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Re: globals besides relvars?

From: Marshall Spight <>
Date: Mon, 28 Jul 2003 16:45:42 GMT
Message-ID: <WqcVa.148132$GL4.38052@rwcrnsc53>

"Bob Badour" <> wrote in message news:VFbVa.1355$
> "Marshall Spight" <> wrote in message
> news:eX0Va.143552$GL4.37155_at_rwcrnsc53...
> > So what if you have some function that requires some storage?
> No 'function' requires global state information.

What about functions that have access to the database? Are they disallowed too? Note that a function that accesses the database is accessing global state information.

> Your problem is imagining that this simple datum is a function.

And why is it not a function? Would you consider it acceptable if I called it an operator or a procedure? (In most programming languages, it would be called a function.)

> > It needs to store this somewhere.
> One would represent the datum as a value in a global relvar, and one has no
> need for a function.

For many things, a functional expression is better than the relational equivalent. For example, I'd rather invoke the getTimeZone() function than:

Select * from TimeZone
unwrap relation into tuple
unwrap tuple into value

> You presume incorrectly. There is a timezone attribute in a global relvar
> with an empty candidate key.

(I talked about this in another post.)

> > Where does it store the timezone?
> We don't care. How it represents the datum matters. Where it stores it does
> not matter at all.

Okay, I'm talking about the logical model of things. I don't know what I'm doing that makes you think I'm talking about implementation, but I'm not. There's nothing about the word "store" than mandates an implementation meaning. I can logically store some information just as well as I can store it on a disk sector.

> > But if this is allowed, isn't it starting to sound like objects?
> Objects require tightly bound storage. Relations allow it. There is a big
> difference.

So relations allow tightly bound storage. Can you expand on what you mean by this? Or do you mean this as an implementation technique?

> Since the physical storage is not exposed to the user, there is no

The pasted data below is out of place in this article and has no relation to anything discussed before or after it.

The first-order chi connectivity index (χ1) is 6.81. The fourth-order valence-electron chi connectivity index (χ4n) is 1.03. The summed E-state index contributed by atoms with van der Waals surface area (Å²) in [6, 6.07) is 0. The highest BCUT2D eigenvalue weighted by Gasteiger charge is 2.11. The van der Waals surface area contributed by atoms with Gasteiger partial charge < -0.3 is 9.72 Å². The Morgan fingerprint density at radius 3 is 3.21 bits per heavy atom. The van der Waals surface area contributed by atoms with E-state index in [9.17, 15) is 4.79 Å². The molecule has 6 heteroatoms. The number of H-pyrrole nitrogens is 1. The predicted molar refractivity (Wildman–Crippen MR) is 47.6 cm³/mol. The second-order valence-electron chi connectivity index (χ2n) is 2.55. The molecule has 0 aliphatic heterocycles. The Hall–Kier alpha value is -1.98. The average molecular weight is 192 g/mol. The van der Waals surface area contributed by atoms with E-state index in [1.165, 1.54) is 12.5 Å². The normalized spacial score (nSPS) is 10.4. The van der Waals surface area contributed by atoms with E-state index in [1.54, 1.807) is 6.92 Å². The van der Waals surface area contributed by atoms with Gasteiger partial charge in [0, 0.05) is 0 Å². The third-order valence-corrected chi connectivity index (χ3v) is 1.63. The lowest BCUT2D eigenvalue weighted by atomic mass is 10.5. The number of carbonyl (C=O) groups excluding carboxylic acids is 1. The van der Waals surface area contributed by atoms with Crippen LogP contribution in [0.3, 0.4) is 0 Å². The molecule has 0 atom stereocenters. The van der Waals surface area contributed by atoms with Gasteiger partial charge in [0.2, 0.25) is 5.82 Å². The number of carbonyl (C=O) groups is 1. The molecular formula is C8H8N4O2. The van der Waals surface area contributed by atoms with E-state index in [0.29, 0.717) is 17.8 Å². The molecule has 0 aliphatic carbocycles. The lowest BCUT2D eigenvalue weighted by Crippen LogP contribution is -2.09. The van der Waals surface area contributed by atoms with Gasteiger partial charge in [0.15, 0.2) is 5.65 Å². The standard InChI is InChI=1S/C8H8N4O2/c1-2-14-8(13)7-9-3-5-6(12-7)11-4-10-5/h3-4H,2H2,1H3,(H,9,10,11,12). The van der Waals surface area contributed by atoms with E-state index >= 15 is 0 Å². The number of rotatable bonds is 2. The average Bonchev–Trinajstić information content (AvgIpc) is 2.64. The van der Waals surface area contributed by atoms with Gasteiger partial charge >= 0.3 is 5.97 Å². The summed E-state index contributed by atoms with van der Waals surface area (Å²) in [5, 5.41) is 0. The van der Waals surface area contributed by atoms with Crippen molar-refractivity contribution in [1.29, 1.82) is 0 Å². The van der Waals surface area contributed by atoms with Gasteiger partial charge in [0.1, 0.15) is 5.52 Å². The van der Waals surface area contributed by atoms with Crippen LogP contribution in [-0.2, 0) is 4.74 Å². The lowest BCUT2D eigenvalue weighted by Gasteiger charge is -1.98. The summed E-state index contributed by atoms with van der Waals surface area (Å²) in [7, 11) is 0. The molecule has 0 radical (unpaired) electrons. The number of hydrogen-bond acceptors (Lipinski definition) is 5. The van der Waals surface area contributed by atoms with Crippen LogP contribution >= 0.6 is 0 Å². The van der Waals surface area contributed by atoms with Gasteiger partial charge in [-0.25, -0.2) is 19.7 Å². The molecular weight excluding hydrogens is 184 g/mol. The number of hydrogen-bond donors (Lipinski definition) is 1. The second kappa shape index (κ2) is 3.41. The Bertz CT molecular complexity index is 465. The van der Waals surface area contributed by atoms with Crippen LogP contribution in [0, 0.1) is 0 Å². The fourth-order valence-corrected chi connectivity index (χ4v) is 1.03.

> measurable state. Logically, a function is pure behaviour.

Don't functions have access to the database? Or do some of them have this access? *Some* code somewhere has to be able to access the database, and this code won't be dependent on its formal parameters alone; it will also depend on "global state" aka the database.

I'm groping my way towards a model where the concept of a programming language's global variables and the concept of the database are merged. They perform the same function; no need to have both concepts. Clearly the database world has the better notion of global state anyway.

> > Earlier I was thinking about operator identity. (The + operator
> > has zero as the identity value; multiply has 1.) This seems
> > like it associates with a function as well. But this idea doesn't
> > seem so problematic, because it's just a constant.
> The identity value for an operator exists even if one doesn't store it.

True, but I might need to access it in order to implement some functionality. For example, the reduce function (a pure function I might add) applied to "plus" and a list of integers. (This adds up all the ints in the list.)

In the functional languages I've seen, they require you to pass an additional parameter that is the "basis" for the reduce. This is the value to return if the list is empty. To me, this is just a goofy extra argument to make up for the fact that the language isn't expressive enough to record the fact that the operator has an identity value, and to make it available to 'reduce'.

Marshall Received on Mon Jul 28 2003 - 11:45:42 CDT

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